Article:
Andrew Tate loses appeal against house arrest in human trafficking case
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Andrew Tate has lost an appeal against a court’s decision to keep him under house arrest, his spokesperson has said.
The Bucharest Court of Appeal has now ruled against the 36-year-old ex-professional kickboxer’s appeal, which challenged a court’s decision on 23 June to extend the house arrest measure for 30 more days as the criminal case continues.
All four suspects have denied the allegations.
At the end of last month, the controversial social media star had his house arrest extended for another 30 days.
Responding to the news, the 36-year-old said he has 'not been free' since December 2022.
He wrote on Twitter: "After 176 days of imprisonment, both in the dungeron and in my home - the legal limit of holding a man without charge expired.
"They instantly charged me - and asked the judge to extend house arrest.
"The judge has agreed this morning.
"I remain locked in my house.
"I have not been free since December of last year."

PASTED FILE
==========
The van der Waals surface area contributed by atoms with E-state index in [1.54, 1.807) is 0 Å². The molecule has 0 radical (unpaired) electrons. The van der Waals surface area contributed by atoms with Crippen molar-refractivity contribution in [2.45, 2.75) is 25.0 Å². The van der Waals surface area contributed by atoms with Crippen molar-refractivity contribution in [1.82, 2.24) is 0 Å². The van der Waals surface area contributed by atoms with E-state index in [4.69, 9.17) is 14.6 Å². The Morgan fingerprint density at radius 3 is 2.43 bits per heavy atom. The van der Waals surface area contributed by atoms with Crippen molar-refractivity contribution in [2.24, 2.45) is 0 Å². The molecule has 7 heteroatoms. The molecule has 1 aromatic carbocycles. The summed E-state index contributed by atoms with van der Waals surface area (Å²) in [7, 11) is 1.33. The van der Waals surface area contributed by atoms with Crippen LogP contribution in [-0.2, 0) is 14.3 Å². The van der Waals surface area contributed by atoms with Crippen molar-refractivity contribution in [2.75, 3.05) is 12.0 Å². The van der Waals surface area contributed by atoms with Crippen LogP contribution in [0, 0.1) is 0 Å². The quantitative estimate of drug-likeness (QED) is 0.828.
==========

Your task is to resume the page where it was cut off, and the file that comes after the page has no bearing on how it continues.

Before the appeal court's final ruling today (Thursday 6 July), two judges disagreed on whether or not to uphold the house arrest measure.
This meant a third judge was brought in to preside over the ruling.
Mateea Petrescu, the Tate brothers’ spokesperson, said the judges’ initial decision was not unanimous and that offered hope – even though they lost the appeal – because for the first time since their arrest 'a judge has ruled that the brothers should be allowed to move freely in Romania without restrictions'.
She said: “We consider this to be a great step toward the rightful exoneration of Andrew and Tristan."
Petrescu added that while the brothers 'have suffered important damages to their reputation', they 'remain optimistic and continue to put their faith in the Romanian justice system'.
Tate and his brother were first arrested at their home in Bucharest on 29 December and remained in custody until 31 March, after which they were placed under house arrest.
At the initial time of arrest, DIICOT said the six victims they had initially identified had been subjected to 'acts of physical violence and mental coercion' by the alleged crime group.